Here on the Marijuana Minute, you will find the top stories from around the industry in this week’s Cannabis Industry News Recap for the week of May 6th – 12th, 2019.
In an attempt to reduce the cannabis shortages throughout Canada, Health Canada announced today their plans to introduce changes to the way cannabis licenses are issued.
Effective immediately, Health Canada will require new applicants planning to sell, process or cultivate medical cannabis in Canada to have a fully built site. The site must also meet all of the Cannabis Regulations requirements at the time of the application.
“This is a game changer,” said Matt Maurer, a cannabis lawyer with Torkin Manes LLP, in a phone interview with BNN Bloomberg.
More stars are making their love cannabis well known, as they have been launching their brands throughout the course of 2019. On Tuesday, April 30th, the Hall of Flowers, an annual trade show that features the top cannabis brands in the world had some great surprises for marijuana enthusiasts. Among the lines, Rapper and Grammy award winner, Post Malone’s new brand Shaboink brought in a lot of attention. Shaboink aims to focus on premium lines of flowers and vapes.
Denver has approved a city ordinance to decriminalize hallucinogenic mushrooms, the city’s elections division said.
The bills are the latest in a series of bold reform proposals that have been filed this Congress, but Schumer’s backing is particularly emblematic of the mainstreaming of marijuana, as the top Senate Democrat has historically embraced punitive drug policies and is now—for the second year in a row—introducing legislation to remove cannabis from the Controlled Substances Act altogether.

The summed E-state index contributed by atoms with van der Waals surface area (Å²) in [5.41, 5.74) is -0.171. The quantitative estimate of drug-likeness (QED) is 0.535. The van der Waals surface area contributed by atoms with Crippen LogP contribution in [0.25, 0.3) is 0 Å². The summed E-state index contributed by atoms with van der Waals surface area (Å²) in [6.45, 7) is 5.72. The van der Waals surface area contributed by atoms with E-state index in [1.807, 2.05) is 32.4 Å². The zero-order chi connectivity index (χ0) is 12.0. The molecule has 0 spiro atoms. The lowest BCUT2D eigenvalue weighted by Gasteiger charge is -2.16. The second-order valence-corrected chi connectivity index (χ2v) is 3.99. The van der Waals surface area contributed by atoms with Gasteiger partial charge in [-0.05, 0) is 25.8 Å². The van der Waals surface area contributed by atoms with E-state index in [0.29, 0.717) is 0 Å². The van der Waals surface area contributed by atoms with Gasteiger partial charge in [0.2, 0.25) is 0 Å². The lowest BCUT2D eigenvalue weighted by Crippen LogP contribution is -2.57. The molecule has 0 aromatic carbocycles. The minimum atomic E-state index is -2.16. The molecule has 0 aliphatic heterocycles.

A new study suggests Canadians aren’t embracing cannabis with the same pre-legalization enthusiasm, and uncertainty is also growing over this fall’s rollout of edibles.
The Dalhousie University study “Edibles and Canadian consumers’ willingness to consider recreational cannabis in food or beverage products: A second assessment,” was released on Thursday.
Nevada is making public the names of people and businesses awarded recreational marijuana business permits for the state’s booming MJ industry.
As Gov. Steve Sisolak signed what he called a transparency law, the state Department of Taxation posted to its website what it said are roughly 10,400 documents that include the names of winners and losers for adult-use business licenses in Nevada.
The Alabama Senate approved a bill to legalize medical marijuana on Thursday.
In a 17 to 6 vote, the chamber cleared the legislation, which would allow patients 19 and older with certain conditions to obtain a medical cannabis card that would allow them to use, possess and purchase marijuana from licensed dispensaries.
It would also establish an Alabama Medical Cannabis Commission to oversee the program. Patients would have to have tried traditional treatment options and also be subject to random drug testing.